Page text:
July 2, 2011 performance reviewed by Frances Benn Hall.
WTF artistic director Jenny Gersten’s bold decision to substitute Jon Robin Baitz Three Hotels for the previously scheduled and well-known comedy You Can’t Take it With You may have come as a surprise to a few season ticket holders, but for most, once they adjust to the drastic change of subject matter and dramatic technique, it should come as a welcome opportunity to explore a somewhat experimental play, opulently mounted on Williams Theatre Festival’s main stage.
The play is an eighty minute series of three monologs, performed without intermission but with scene shifts from one hotel to the next.
The plot concerns Ken Hoyle (Steven Weber), an ambitious and unscrupulous hatchet man for a baby food manufacturer who sells defective formula to credulous African mothers in developing countries.
He and his wife Barbara (Maura Tierney) had started as dedicated and idealistic Peace Corps volunteers twenty years before, but have sold out along the way. Although not as culpable as Ken, she has sold her own soul as she advises other young wives on how to live life in the third world.
The monologs are delivered, not so much as confessions to the audience, but rather Ken in the first and third, and Barbara in the connecting one, confront their own inner thoughts of personal lapses, marital discord, and corporate misdeeds searching for answers and possible forgiveness.
But this is more than just a two character play, for me at least, the three hotels, each so different and significantly so, tell the tale as vividly as do the actors. Set designer Thomas Lynch has had that magnificent 70 foot proscenium to fill and has done it with taste, opulence when called for, and an instinctive feel for mood and scene content.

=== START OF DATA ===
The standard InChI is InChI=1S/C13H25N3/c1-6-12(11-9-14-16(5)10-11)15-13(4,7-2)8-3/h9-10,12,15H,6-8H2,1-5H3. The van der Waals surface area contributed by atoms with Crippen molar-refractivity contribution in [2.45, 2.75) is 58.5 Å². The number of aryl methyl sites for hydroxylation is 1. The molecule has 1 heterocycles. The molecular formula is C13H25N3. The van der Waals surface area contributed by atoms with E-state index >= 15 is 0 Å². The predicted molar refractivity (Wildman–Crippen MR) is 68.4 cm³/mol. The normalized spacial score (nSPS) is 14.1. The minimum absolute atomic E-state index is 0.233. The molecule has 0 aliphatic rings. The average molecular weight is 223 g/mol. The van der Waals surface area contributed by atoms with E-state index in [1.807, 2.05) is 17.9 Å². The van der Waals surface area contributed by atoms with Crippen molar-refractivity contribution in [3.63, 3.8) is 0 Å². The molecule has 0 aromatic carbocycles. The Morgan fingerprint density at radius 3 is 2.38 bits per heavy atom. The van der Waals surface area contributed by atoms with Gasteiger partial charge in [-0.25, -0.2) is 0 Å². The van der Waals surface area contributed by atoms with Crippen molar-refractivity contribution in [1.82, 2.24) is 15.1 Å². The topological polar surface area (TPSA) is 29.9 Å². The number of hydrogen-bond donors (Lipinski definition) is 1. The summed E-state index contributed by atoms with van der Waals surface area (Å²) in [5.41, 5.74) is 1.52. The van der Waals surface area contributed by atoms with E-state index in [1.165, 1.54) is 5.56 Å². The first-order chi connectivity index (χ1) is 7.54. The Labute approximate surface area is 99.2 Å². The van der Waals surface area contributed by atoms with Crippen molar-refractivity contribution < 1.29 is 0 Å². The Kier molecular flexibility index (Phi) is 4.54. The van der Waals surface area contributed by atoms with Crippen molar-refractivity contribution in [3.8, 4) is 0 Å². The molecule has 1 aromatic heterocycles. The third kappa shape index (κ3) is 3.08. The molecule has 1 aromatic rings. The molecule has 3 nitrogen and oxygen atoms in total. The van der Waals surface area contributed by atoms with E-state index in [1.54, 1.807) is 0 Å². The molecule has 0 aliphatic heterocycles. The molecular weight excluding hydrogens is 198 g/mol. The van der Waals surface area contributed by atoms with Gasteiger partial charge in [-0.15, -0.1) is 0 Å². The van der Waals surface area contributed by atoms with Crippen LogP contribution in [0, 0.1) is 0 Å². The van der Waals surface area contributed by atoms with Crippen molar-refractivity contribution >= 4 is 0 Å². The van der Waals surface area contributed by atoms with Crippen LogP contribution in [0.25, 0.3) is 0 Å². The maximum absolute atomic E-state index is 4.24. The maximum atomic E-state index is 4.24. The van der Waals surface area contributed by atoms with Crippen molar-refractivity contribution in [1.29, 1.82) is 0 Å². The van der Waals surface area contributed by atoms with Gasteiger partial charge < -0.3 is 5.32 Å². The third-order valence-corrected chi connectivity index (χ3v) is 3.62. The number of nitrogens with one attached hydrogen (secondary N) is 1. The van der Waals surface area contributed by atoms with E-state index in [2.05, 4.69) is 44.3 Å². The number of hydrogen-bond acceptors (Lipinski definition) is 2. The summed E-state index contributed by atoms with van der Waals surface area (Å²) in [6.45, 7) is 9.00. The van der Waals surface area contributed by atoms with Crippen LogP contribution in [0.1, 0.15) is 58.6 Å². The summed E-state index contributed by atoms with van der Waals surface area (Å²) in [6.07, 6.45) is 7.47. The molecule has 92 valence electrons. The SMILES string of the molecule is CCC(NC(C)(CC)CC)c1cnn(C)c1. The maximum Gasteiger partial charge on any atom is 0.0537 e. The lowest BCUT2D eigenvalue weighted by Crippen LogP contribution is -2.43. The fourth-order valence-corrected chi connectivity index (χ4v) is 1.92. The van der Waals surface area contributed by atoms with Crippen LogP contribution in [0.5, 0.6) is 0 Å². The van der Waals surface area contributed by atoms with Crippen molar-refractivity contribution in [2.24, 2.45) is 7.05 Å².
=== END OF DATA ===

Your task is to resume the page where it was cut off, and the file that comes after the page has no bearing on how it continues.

For Ken’s first monolog, set in a posh hotel in Tangier, Morocco, the entire width of the stage becomes an enormous living room in which Ken can, moving restlessly from one area to another, keep drinking his martinis, keep defending his actions, at time becoming even ruefully funny. His subject matter is his real sins, reminding us of dialog in a play like Arthur Miller’s All My Sons (and the father who sold defective airplane parts).
But as he fights himself and his past, he at times can sting, himself and us, with a wry and sharp comment on himself. But he is still unforgiven and unforgiving.
We see him again in the third monolog The Day of the Dead Oaxaaca, Mexico. And a far different hotel. The room is small. It is on the second floor. The heat is intolerable. He is a guest. He could, and tells himself, he could call for a bottle of water to be brought up to him. But he does not call for it. He remembers that the old man who would have to climb to his room is lame. And one remembers the opulence of the hotel in Morocco and the man in that room with his martinis, unwilling to see himself.
The monolog between these two by Ken is movingly played in bright brilliant white sunlight in a hotel in St Thomas, Virgin Islands as his wife Barbara thinks back through where she started and what has happened along the way, ending with she herself becoming the whistle blower on her own husband, as at a scheduled luncheon to the young upcoming corporate wives, she has found herself telling them how it really was and is. What they will find themselves becoming. And most movingly trying to deal with the death of her own fifteen year old son.
This is a production not only rewarding to see, but one that would seem to invite audience discussion, at least for certain, advertised performances. Although set in 1991, the plight of the characters as they make worse the world in which they live, is still one very much with us.
Both actors are well cast and every the inch the characters they play. Their skills are there in the tiny touches – Tierney putting on her shoes as she finishes her monolog – or Weber lighting the candle near the end of his.
With so many plays on so many Berkshires stages, this is one I would like to have time to see again, and of course will not. But I have the feeling it would rewarding. Meanwhile I have tried to suggest enough of what it concerns to send you off to see it for me.